The Food and Drug Administration is recommending stricter safety measures for heart-zapping defibrillators after years of increasing problems with the emergency medical devices.
Under the agency’s proposal posted online Friday, makers of external defibrillators would need to submit more data and undergo manufacturing inspections before launching a new product.
The tighter regulation is aimed at curbing design and manufacturing flaws with the devices, which are found everywhere from hospitals to schools to airports. Medical device manufacturers have issued 68 recalls of defibrillators in the last five years, according to the FDA. And the agency has received more than 23,000 reports of device malfunctions, “including some where the device failure occurred during a rescue attempt and may have contributed to patient harm or death.”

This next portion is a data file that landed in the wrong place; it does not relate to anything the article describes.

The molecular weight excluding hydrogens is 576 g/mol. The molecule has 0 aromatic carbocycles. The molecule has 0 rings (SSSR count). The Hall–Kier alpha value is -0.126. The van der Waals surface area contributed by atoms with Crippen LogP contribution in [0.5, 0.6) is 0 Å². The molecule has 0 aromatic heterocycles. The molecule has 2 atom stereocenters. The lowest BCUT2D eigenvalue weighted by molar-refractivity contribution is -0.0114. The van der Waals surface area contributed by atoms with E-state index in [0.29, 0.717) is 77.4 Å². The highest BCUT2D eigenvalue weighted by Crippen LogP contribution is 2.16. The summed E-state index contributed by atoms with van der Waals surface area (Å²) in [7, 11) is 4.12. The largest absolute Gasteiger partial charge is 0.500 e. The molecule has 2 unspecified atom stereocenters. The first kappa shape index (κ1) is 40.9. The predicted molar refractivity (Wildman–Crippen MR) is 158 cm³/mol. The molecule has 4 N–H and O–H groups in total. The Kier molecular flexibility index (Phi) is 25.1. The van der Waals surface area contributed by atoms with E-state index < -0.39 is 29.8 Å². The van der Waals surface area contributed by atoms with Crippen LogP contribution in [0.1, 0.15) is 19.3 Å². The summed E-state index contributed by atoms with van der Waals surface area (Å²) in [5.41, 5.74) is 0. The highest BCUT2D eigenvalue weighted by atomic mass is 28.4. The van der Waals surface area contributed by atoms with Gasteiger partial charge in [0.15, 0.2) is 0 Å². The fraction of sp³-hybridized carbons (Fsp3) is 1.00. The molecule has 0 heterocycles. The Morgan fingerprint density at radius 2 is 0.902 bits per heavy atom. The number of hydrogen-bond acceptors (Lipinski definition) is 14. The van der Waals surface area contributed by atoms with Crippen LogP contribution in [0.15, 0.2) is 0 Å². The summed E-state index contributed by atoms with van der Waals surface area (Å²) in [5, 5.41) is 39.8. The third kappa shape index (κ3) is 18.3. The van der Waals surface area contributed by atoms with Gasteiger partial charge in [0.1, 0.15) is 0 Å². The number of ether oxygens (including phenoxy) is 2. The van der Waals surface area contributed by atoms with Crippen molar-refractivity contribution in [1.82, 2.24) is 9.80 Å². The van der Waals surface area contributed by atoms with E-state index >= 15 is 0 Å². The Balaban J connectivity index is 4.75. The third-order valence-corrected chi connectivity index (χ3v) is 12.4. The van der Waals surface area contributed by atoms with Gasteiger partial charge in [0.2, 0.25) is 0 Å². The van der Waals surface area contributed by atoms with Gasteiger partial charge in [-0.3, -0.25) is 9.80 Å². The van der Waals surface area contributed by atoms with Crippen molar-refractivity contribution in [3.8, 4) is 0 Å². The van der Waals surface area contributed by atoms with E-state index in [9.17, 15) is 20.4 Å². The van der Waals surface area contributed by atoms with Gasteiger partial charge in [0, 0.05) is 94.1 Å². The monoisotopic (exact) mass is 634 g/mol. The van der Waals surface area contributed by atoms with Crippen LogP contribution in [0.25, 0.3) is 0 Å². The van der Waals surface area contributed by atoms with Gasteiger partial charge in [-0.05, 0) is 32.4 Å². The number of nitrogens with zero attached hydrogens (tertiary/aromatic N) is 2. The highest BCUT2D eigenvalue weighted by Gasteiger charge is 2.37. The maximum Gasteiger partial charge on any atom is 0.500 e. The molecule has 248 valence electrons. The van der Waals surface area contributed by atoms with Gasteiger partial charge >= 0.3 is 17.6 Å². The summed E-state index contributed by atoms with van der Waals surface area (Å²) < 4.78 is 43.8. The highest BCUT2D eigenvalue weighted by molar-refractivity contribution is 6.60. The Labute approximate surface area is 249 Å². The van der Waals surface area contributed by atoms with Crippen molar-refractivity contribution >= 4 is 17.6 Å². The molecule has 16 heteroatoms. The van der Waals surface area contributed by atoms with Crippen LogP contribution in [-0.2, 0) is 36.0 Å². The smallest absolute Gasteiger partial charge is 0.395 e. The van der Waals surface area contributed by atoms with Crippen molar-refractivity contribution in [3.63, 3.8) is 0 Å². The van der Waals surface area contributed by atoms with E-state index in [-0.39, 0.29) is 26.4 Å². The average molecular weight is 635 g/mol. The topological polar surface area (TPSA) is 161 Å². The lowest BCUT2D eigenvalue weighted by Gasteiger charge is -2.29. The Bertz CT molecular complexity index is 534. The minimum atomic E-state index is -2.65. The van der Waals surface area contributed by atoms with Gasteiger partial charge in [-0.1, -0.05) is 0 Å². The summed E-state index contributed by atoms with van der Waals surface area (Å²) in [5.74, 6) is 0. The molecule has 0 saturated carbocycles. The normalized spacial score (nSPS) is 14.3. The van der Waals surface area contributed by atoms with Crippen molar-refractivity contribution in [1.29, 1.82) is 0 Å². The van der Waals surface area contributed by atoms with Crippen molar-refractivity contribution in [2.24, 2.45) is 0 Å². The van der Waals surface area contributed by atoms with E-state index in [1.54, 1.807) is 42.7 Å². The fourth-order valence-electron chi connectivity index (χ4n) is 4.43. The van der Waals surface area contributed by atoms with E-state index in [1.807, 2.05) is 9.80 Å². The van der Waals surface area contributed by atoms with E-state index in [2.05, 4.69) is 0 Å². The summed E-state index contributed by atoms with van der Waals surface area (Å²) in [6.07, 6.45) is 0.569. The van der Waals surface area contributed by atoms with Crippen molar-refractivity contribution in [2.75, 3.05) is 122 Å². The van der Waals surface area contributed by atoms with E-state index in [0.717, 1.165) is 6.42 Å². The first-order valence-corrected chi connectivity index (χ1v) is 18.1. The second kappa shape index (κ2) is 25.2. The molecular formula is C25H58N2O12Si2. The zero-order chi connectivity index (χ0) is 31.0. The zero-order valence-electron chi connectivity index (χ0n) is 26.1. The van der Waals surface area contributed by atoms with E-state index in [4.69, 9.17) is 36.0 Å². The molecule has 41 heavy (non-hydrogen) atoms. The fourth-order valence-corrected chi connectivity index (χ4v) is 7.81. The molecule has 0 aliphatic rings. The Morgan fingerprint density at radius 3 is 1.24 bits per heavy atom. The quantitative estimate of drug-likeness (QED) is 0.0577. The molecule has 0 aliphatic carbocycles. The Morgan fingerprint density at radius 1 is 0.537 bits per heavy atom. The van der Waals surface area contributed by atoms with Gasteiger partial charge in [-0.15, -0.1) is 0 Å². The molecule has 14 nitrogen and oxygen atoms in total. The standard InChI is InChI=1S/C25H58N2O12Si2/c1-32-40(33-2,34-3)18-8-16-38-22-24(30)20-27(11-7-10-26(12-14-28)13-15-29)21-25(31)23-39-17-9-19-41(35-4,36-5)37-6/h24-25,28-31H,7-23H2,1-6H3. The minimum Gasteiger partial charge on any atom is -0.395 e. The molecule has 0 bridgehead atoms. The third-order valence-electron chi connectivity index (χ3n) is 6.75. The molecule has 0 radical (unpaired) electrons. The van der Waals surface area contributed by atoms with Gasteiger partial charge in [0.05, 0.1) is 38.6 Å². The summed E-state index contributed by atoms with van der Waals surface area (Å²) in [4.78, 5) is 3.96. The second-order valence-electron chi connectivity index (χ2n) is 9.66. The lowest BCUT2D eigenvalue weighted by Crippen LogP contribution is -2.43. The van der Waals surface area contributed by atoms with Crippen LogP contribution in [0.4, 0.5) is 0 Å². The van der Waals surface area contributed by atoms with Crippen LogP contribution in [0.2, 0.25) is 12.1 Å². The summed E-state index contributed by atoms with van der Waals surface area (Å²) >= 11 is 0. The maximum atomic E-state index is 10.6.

Defibrillators use electric shocks to jolt the heart back to normal after patients collapse from cardiac arrest.
The changes would not apply to implantable defibrillators, which are pacemaker-like devices given to patients with heart problems.
- FDA wants stricter testing for defibrillators (seattletimes.nwsource.com)
- Summary Box: FDA eyes tougher defibrillator rules (seattletimes.nwsource.com)